Kel: And I don’t think I would have considered myself anti-capitalist at that period of time, but I think there was during that whole shift, there was also like the whole shift with the unschooling and anti-racism. There was also a shift that I think we were both making towards undoing the cultural narrative around capitalism.

Shay: I think we had like a massive shift. It may not have been the same calendar year, but I feel like it was within 12 months where we made these conscious decisions. We went through a very large transition period there, but again, I don’t think we would’ve identified ourselves as anything other than just doing what we wanted to do.

Kel: Yeah, independent, self-sufficient kind of thing. And when we moved up north, that was very much on the forefront of my mind is like self-sufficiency.

Shay: Yeah.

Kel: And it aligns with whole business and whatnot.

Shay: Unfortunately, it’s individualist and self-preservation mentality and all that shit.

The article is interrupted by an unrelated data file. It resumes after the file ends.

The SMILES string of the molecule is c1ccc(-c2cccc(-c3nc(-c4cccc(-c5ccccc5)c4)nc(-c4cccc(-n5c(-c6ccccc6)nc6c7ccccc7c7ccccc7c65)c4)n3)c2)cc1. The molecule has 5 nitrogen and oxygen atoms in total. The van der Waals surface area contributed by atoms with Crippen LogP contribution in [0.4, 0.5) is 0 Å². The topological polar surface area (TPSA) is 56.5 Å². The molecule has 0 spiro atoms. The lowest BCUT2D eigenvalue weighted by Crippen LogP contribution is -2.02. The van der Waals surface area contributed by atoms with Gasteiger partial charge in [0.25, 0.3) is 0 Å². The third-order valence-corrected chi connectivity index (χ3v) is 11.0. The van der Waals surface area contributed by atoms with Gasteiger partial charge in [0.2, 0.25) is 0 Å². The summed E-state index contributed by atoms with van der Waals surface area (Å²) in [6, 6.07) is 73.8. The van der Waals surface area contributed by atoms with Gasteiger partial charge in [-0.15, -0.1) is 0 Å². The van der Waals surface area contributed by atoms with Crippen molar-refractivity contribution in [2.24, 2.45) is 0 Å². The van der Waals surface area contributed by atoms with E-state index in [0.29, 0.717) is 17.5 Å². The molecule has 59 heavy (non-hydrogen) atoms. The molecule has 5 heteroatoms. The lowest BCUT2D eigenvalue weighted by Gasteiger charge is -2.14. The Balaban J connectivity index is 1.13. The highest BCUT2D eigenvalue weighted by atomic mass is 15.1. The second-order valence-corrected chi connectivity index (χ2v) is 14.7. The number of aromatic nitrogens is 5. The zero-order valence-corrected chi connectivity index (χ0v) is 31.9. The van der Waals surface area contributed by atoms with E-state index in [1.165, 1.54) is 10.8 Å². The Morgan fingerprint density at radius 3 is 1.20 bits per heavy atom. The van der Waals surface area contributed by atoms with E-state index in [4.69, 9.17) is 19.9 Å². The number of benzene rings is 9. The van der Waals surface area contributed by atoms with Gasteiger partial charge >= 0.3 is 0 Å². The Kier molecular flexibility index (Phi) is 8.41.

Kel: And I think being up there, we realized that, right?

Shay: Well, and that was a total separate mindset that we had where I think you wrote a blog post about it was like it was you know we’re alone we have we have each other we have we need but you’re not… We’re not helping to work towards collective liberation. We’re not working towards ending systems of oppression. We just…

Kel: We’re just opting out.

Shay: We just removed ourselves from those problems and…

Kel: That’s it. But they’re still there. And affecting everybody else.

Shay: And there was that one quote that you said was, not everybody wants to… fix the problems, they just want to have enough money to make sure the problems don’t apply to them. That’s another one that stuck with me as well over the years.